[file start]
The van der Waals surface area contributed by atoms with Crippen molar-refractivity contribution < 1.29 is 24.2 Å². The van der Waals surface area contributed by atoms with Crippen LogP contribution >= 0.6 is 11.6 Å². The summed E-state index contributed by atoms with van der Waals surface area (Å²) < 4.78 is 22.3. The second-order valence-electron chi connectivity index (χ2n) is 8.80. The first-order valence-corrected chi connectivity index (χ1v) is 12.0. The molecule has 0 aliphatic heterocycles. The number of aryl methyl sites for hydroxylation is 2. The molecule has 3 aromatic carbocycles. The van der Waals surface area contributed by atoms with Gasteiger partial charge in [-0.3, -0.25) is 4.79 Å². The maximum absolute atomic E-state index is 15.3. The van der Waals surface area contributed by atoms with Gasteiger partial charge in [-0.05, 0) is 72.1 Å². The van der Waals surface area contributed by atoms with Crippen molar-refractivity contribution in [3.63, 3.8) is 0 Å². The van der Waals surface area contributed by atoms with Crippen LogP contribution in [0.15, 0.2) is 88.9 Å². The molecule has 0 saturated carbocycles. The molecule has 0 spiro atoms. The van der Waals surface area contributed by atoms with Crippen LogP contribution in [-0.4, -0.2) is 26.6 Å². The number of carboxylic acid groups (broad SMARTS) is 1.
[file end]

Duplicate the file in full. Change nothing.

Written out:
The van der Waals surface area contributed by atoms with Crippen molar-refractivity contribution < 1.29 is 24.2 Å². The van der Waals surface area contributed by atoms with Crippen LogP contribution >= 0.6 is 11.6 Å². The summed E-state index contributed by atoms with van der Waals surface area (Å²) < 4.78 is 22.3. The second-order valence-electron chi connectivity index (χ2n) is 8.80. The first-order valence-corrected chi connectivity index (χ1v) is 12.0. The molecule has 0 aliphatic heterocycles. The number of aryl methyl sites for hydroxylation is 2. The molecule has 3 aromatic carbocycles. The van der Waals surface area contributed by atoms with Gasteiger partial charge in [-0.3, -0.25) is 4.79 Å². The maximum absolute atomic E-state index is 15.3. The van der Waals surface area contributed by atoms with Gasteiger partial charge in [-0.05, 0) is 72.1 Å². The van der Waals surface area contributed by atoms with Crippen molar-refractivity contribution in [3.63, 3.8) is 0 Å². The van der Waals surface area contributed by atoms with Crippen LogP contribution in [0.15, 0.2) is 88.9 Å². The molecule has 0 saturated carbocycles. The molecule has 0 spiro atoms. The van der Waals surface area contributed by atoms with Crippen LogP contribution in [-0.4, -0.2) is 26.6 Å². The number of carboxylic acid groups (broad SMARTS) is 1.